Extreme weather is a common occurrence in Colorado. Thunderstorms are common east of the Continental divide in the spring and summer, and Colorado is one of the leading states in deaths due to lightning. Hail is a common sight in the mountains east of the divide and in the northwest part of the state. While not as common as some of the states to the east, much of the Eastern Plains are prone to tornadoes, and there have been some damaging tornadoes there. An example is the 1990 Limon F3 tornado and the 2008 Windsor F3 tornado which devastated the city. Floods are also a factor in the plains, not just from the thunderstorms, but also due to heavy snow in the mountains followed by a warm, dry period which swells rivers with melted snow. In 2008, from July through August, a new record was set that was previously held in 1901 of twenty-three straight days of 90 degree heat, surpassing the previous record by almost a week. Colorado is also known for its droughts that occur every few years, causing major wildfires such as the Hayman Fire, one of the largest wildfires in US history.
The highest temperature ever recorded in Colorado was 118 °F (48 °C) on July 11, 1888, at Bennett, while the lowest was -61 °F (-52 °C) on February 1, 1985, at Maybell.
The region that is today the State of Colorado has been inhabited by Native Americans for more than 13 millennia. The Lindenmeier Site in Larimer County contains artifacts dating from approximately 11200 BCE to 3000 BCE. The Ancient Pueblo Peoples lived in the valleys and mesas of the Colorado Plateau. The Ute Nation inhabited the mountain valleys of the Southern Rocky Mountains and the Western Rocky Mountains. The Arapaho Nation and the Cheyenne Nation moved west to hunt across the High Plains.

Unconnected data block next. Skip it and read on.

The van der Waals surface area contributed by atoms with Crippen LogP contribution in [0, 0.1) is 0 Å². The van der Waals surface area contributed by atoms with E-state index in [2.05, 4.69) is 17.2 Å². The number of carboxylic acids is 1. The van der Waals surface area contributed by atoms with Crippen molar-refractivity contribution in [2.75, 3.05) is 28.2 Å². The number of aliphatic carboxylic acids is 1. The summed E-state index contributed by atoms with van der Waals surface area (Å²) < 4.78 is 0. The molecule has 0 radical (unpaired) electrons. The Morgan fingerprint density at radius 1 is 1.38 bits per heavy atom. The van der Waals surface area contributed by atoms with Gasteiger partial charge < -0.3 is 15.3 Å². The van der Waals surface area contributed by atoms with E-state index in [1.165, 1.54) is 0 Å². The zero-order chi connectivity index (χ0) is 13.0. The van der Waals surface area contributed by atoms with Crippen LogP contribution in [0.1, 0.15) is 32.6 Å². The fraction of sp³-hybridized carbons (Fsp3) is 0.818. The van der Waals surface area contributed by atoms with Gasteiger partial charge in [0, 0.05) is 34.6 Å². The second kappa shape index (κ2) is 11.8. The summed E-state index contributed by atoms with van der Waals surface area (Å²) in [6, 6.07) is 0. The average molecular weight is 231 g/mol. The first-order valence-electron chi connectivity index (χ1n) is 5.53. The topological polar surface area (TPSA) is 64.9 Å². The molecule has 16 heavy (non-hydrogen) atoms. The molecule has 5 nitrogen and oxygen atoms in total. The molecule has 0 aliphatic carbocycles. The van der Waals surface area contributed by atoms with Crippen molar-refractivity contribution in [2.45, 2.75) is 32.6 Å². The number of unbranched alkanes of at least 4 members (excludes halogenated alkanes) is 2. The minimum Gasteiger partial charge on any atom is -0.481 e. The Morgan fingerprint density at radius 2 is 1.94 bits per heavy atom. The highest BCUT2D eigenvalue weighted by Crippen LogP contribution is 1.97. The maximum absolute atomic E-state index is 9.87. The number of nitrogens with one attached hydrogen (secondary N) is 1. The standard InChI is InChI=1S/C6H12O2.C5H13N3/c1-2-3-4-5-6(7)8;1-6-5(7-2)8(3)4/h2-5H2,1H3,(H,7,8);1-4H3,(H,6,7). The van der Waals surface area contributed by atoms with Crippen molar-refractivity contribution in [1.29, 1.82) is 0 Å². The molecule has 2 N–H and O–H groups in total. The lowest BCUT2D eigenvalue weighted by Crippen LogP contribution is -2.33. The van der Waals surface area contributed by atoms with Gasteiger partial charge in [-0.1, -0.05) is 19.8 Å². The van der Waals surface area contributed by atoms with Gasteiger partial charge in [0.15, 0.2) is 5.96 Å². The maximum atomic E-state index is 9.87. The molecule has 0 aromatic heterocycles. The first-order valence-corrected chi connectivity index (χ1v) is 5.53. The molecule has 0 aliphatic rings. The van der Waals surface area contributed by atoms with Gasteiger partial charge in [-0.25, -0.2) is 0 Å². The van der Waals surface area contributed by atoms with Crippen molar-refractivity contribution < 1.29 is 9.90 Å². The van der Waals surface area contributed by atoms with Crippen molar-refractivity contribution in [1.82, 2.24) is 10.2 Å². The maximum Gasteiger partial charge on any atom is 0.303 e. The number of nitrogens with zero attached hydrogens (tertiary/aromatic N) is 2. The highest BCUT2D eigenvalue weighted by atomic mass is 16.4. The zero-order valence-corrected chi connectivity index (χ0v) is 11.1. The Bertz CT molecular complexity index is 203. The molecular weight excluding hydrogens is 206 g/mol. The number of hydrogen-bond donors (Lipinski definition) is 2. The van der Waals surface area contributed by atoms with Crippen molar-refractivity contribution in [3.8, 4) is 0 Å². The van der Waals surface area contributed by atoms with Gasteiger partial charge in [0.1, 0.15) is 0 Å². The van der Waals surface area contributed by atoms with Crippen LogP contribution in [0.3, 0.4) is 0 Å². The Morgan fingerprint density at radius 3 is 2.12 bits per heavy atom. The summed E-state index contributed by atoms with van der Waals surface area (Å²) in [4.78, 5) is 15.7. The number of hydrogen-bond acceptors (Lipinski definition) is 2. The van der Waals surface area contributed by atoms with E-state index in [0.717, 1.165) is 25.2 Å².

The United States acquired a territorial claim to the eastern flank of the Rocky Mountains with the Louisiana Purchase from France in 1803. The U.S. claim conflicted with Spain's claim that a huge region surrounding its colony of Santa F? de Nuevo M?jico was its sovereign trading zone. Zebulon Pike led a U.S. Army reconnaissance expedition into the disputed region in 1806. Pike and his men were arrested by Spanish cavalry in the San Luis Valley the following February, taken to Chihuahua, and expelled from M?xico the following July.
The United States relinquished its claim to all land south and west of the Arkansas River as part of the U.S. purchase of Florida from Spain with the Adams-On?s Treaty of 1819. M?xico finally won its independence from Spain in 1821, but it surrendered its northern territories to the United States after the Mexican-American War with the Treaty of Guadalupe Hidalgo in 1848. In 1849, the Mormons of Deseret (now Utah) organized the extralegal Provisional State of Deseret which claimed all landdrained by the Green